Saturday, October 15, 2016

80 Films From the '80s

Somehow, the numbers worked out just right. As part of my Top Ten Project, I watched eighty films from the 1980s this year, to fill my quota of watching at least fifty films from each year before making my lists. And there were a lot of disappointments, a lot of surprises, and just a lot to think about in general. I wanted to put down some thoughts before moving on to the films of the 1970s.

I had a lot of fun filling in some gaps in my pop culture awareness, like the Timothy Dalton 007 films, "Flashdance," and "Risky Business." There were quite a few nostalgic favorites like "Buckaroo Banzai" and "The Howling," that I thought were pretty awful. On the other hand, I was surprised at how much I liked "Battle Beyond the Stars," "The Fourth Man," and "Yentl." I expected, and was consistently happy to spot younger versions of familiar faces in many films - Benicio Del Toro playing a henchman in "License to Kill," David Strathairn cat-hissing at people in "Brother From Another Planet," and Michael McKean up to no good in "Used Cars." What I wasn't prepared for were the resurrections. One of the first titles I watched was Steven Spielberg's "Awakenings" from 1989. It was a mediocre film, but I was absolutely bowled over at the sight of Audrey Hepburn, as lovely as ever, in her last film appearance as an angel. And then came Sammy David Jr. and Dean Martin (and Jackie Chan!) in "Cannonball Run." And then Katherine Hepburn and Henry Fonda in "On Golden Pond."

The stars were very differently aligned thirty years ago. I expected to be watching a lot of Burt Reynolds movies, since he'd topped the charts for most of the early eighties. Instead, I found myself watching a lot of Steve Martin movies: "Dead Men Don't Wear Plaid," "Pennies From Heaven," "All of Me," "Dirty Rotten Scoundrels," and "Parenthood." Other recurring faces included Nicholas Cage, Michael Caine, Kurt Russell, Jeff Bridges, Diana Scarwid, Melanie Griffiths, and Karen Allen. I should note that my viewing choices were influenced by my efforts to find titles that I suspected might have fallen into my cinematic blind spots, and I looked to Icheckmovies lists for suggestions. While I did watch the obvious classics like "An Officer and a Gentleman" and "Gallipoli," and the infamous stuff like "Cannibal Holocaust," and "Cruising," I also wandered off the beaten path for auteurist titles like Ann Hui's "Boat People," Carlos Saura's "Bodas de Sangre," and Peter Greenaway's "The Falls." I was also more likely to pick movies from directors I knew, especially their debuts, like Luc Besosn's "Le Dernier Combat," Spike Lee's "She's Gotta Have It," and Wayne Wang's "Chan is Missing."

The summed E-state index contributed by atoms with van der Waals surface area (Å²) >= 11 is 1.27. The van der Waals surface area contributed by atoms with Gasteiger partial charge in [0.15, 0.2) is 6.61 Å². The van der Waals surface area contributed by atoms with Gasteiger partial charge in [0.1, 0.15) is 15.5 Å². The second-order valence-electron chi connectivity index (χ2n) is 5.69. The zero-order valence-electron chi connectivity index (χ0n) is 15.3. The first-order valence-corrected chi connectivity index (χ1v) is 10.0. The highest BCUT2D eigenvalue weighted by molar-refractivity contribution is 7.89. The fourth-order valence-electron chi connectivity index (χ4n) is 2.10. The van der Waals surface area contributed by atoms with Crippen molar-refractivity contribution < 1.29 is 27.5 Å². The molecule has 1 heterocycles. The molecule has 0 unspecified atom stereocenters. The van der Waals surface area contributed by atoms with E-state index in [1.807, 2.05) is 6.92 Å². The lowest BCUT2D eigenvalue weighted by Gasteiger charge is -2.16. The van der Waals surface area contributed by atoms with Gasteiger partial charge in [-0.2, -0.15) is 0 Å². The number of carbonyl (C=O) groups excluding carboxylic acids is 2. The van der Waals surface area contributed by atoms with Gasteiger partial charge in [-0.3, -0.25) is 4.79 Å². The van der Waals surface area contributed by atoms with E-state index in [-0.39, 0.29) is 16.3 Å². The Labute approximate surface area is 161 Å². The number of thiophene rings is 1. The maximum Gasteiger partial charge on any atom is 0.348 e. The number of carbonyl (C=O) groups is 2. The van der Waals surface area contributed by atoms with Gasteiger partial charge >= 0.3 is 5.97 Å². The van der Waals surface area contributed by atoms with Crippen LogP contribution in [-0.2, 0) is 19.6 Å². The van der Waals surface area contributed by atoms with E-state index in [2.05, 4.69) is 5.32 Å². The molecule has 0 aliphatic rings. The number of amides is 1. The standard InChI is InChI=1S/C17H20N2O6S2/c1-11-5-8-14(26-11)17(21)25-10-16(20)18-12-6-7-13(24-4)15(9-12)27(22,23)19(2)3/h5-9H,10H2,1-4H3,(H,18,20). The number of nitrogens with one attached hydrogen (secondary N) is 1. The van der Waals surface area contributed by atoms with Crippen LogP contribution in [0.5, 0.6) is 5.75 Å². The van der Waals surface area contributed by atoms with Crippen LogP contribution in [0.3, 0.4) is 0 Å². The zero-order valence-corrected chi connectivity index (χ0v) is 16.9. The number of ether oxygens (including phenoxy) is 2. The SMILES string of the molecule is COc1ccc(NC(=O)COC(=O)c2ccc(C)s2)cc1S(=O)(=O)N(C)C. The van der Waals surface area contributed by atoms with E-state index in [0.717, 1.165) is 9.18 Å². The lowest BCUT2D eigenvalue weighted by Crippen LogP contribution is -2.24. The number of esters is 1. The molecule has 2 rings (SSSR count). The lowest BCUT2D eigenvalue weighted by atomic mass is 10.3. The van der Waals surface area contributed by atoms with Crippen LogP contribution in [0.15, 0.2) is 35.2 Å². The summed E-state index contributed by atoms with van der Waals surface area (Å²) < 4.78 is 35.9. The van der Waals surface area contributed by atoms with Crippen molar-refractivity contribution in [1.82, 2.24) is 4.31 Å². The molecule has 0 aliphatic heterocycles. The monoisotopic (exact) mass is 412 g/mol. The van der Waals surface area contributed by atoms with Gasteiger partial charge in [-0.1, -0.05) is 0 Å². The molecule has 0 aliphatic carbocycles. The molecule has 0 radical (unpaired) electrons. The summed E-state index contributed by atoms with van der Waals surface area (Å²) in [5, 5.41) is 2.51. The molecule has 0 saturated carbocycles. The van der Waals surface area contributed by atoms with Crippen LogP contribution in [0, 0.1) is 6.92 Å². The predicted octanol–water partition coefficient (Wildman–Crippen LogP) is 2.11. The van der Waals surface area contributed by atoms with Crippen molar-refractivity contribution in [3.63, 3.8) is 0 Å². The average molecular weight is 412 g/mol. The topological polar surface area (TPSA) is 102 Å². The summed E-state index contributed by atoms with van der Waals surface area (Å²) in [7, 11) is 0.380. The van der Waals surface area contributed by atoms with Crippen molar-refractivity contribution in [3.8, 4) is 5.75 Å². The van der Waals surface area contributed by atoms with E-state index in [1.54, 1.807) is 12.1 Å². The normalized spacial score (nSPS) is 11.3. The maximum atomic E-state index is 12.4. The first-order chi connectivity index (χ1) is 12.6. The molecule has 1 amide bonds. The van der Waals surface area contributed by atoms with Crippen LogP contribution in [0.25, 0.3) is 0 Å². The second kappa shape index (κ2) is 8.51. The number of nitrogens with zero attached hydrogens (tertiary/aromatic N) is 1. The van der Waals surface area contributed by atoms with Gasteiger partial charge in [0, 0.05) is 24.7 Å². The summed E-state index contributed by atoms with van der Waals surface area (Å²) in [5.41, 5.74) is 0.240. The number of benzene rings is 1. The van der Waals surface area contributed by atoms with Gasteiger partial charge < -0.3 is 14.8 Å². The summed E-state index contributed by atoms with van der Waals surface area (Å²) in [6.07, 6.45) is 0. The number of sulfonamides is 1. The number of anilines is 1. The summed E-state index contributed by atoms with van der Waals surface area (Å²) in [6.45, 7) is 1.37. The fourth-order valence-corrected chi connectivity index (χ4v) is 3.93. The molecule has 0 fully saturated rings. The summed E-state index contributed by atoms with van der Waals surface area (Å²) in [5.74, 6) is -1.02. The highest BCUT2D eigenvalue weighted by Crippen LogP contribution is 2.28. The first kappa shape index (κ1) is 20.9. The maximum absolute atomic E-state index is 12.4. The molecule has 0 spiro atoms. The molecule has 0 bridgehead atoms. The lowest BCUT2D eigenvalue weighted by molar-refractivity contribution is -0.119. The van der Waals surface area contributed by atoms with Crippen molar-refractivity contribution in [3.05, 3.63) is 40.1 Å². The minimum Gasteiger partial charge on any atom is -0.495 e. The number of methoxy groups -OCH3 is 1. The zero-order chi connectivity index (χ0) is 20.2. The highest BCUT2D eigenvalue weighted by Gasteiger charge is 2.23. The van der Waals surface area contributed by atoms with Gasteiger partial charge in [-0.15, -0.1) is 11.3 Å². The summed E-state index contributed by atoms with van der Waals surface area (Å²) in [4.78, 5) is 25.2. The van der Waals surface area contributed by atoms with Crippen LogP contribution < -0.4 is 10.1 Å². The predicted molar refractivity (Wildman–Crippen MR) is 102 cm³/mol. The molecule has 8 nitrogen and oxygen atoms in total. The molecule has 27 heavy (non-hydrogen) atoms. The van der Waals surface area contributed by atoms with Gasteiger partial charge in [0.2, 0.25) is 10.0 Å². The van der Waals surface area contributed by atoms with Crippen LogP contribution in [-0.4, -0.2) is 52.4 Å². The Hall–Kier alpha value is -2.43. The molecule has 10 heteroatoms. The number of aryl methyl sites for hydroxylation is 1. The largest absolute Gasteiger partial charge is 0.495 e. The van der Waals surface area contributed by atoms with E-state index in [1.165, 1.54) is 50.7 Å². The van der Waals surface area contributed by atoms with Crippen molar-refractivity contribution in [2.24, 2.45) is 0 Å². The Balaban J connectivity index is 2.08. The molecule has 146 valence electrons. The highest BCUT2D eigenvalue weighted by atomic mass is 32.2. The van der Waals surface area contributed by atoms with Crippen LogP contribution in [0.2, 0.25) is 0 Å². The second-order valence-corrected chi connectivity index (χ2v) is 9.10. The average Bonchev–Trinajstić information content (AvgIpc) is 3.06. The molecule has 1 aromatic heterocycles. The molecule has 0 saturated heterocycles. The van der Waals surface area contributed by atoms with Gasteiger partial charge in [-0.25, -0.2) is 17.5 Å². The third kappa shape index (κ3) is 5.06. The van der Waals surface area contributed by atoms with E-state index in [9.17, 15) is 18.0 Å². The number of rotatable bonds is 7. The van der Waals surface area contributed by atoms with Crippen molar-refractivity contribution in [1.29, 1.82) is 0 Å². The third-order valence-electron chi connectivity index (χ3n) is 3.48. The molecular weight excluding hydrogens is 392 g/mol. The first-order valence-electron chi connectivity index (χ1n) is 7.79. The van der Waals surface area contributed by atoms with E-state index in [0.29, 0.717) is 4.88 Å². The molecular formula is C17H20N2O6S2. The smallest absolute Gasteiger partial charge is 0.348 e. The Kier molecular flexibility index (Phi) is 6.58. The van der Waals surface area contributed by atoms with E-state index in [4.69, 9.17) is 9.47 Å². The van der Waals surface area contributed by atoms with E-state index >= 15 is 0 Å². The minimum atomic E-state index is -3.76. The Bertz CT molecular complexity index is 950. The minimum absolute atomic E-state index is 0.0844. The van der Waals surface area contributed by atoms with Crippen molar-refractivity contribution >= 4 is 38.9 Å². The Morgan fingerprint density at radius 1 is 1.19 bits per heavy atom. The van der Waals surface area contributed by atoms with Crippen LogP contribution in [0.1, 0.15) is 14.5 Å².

Getting lost in the '80s was a nice change of pace from modern films. While the auteur age was over, the era wasn't nearly as crassly commercial as critics liked to make out. The pace of filmmaking was slower, ordinary people were generally seen in much more rural environments, and there was more care and attention given to human dramas and romances. I found the 1988 film "The Accidental Tourist" with William Hurt and Geena Davis a real slog, but I was impressed that such a mature, even-handed romantic film had found success with audiences at the time. Vietnam was still on everyone's mind, and I kept coming across film after film that either referenced the war directly ("Birdy," "Cutter's Way," "The Ninth Configuration") or indirectly ("Southern Comfort," "Breaker Morant.") And there absolutely were brilliant, daring, original films being made. Some of my favorites include "Pennies From Heaven," "Coal Miner's Daughter," Jerzy Skolimowski's "Moonlighting," "Sid and Nancy," and "The Mission." But more on that in a few months.

I ran into trouble a few times trying to find certain movies, but I never ran short of titles to watch. I'm leaving the '80s for now, to start digging into the '70s, but I'll surely be back. Though there were a few that I regretted sitting through, like "The Star Chamber," I managed to take something interesting away from just about every movie. My biggest complaint is really with the quality of some of the prints and the videos that I watched. Several of these films are in desperate need of restorations, or just decent releases. There's an awful lot of good cinema to rediscover and enjoy.

And the final tally:


The Ninth Configuration
Cannibal Holocaust
Garlic Is As Good As Ten Mothers
The Gods Must Be Crazy
Coal Miner's Daughter
Forbidden Zone
Battle Beyond the Stars
Dressed to Kill
Breaker Morant
Melvin and Howard
Used Cars
The Falls


The Howling
The Cannonball Run
For Your Eyes Only
Southern Comfort
Vernon, Florida
On Golden Pond
Absence of Malice
Pennies from Heaven
Modern Romance
Bodas de Sangre
Prince of the City
Cutter's Way
Mommie Dearest


Chan is Missing
The Atomic Cafe
Dead Men Don't Wear Plaid
An Officer and a Gentleman
My Favorite Year
The World According to Garp
Boat People
Le Beau Mariage
The Year of Living Dangerously
Un Chanbre en Ville


The Keep
Never Say Never Again
Risky Business
Sudden Impact
The Dresser
Rumble Fish
The Star Chamber
The Fourth Man
Le Dernier Combat


All of Me
The Brother From Another Planet
The Adventures of Buckaroo Banzai Across the 8th Dimension
A Soldier's Story
Stop Making Sense
Places in the Heart
A Passage to India
Body Double


A View to a Kill


Peggy Sue Got Married
The Mission
Sid and Nancy
She's Gotta Have It
Ruthless People


The Living Daylights


Working Girl
Mississippi Burning
The Accidental Tourist
Dirty Rotten Scoundrels


Dead Calm
Drugstore Cowboy
License to Kill
The Fabulous Baker Boys


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